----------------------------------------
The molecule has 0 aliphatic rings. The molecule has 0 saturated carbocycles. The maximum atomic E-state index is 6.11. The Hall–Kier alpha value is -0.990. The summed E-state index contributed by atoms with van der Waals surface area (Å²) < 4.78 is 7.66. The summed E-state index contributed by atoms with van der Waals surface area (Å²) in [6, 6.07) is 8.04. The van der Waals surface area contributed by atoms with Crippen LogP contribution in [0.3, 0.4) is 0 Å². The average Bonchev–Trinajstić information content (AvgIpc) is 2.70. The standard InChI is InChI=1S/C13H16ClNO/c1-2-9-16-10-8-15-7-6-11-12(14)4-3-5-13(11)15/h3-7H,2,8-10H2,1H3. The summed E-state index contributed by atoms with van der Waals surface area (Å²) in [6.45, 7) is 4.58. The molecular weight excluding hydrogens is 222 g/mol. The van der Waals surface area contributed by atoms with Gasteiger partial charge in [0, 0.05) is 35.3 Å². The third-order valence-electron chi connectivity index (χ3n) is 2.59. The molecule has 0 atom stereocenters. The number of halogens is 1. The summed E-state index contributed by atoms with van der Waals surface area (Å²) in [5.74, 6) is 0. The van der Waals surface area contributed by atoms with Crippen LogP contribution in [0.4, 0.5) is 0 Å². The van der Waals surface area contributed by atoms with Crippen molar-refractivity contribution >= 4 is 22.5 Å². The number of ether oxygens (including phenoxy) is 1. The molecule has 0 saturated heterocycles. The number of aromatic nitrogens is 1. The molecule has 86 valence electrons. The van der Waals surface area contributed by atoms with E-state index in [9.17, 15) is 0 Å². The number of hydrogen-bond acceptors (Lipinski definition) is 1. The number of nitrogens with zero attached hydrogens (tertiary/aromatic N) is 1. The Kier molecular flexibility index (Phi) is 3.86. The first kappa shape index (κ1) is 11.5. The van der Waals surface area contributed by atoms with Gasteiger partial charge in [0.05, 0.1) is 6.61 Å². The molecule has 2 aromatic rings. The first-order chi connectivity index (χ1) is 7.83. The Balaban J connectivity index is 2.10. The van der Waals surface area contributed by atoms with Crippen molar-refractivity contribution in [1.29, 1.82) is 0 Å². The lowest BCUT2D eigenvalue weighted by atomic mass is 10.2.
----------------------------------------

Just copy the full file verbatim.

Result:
The molecule has 0 aliphatic rings. The molecule has 0 saturated carbocycles. The maximum atomic E-state index is 6.11. The Hall–Kier alpha value is -0.990. The summed E-state index contributed by atoms with van der Waals surface area (Å²) < 4.78 is 7.66. The summed E-state index contributed by atoms with van der Waals surface area (Å²) in [6, 6.07) is 8.04. The van der Waals surface area contributed by atoms with Crippen LogP contribution in [0.3, 0.4) is 0 Å². The average Bonchev–Trinajstić information content (AvgIpc) is 2.70. The standard InChI is InChI=1S/C13H16ClNO/c1-2-9-16-10-8-15-7-6-11-12(14)4-3-5-13(11)15/h3-7H,2,8-10H2,1H3. The summed E-state index contributed by atoms with van der Waals surface area (Å²) in [6.45, 7) is 4.58. The molecular weight excluding hydrogens is 222 g/mol. The van der Waals surface area contributed by atoms with Gasteiger partial charge in [0, 0.05) is 35.3 Å². The third-order valence-electron chi connectivity index (χ3n) is 2.59. The molecule has 0 atom stereocenters. The number of halogens is 1. The summed E-state index contributed by atoms with van der Waals surface area (Å²) in [5.74, 6) is 0. The van der Waals surface area contributed by atoms with Crippen LogP contribution in [0.4, 0.5) is 0 Å². The van der Waals surface area contributed by atoms with Crippen molar-refractivity contribution >= 4 is 22.5 Å². The number of ether oxygens (including phenoxy) is 1. The molecule has 0 saturated heterocycles. The number of aromatic nitrogens is 1. The molecule has 86 valence electrons. The van der Waals surface area contributed by atoms with E-state index in [9.17, 15) is 0 Å². The number of hydrogen-bond acceptors (Lipinski definition) is 1. The number of nitrogens with zero attached hydrogens (tertiary/aromatic N) is 1. The Kier molecular flexibility index (Phi) is 3.86. The first kappa shape index (κ1) is 11.5. The van der Waals surface area contributed by atoms with Gasteiger partial charge in [0.05, 0.1) is 6.61 Å². The molecule has 2 aromatic rings. The first-order chi connectivity index (χ1) is 7.83. The Balaban J connectivity index is 2.10. The van der Waals surface area contributed by atoms with Crippen molar-refractivity contribution in [1.29, 1.82) is 0 Å². The lowest BCUT2D eigenvalue weighted by atomic mass is 10.2.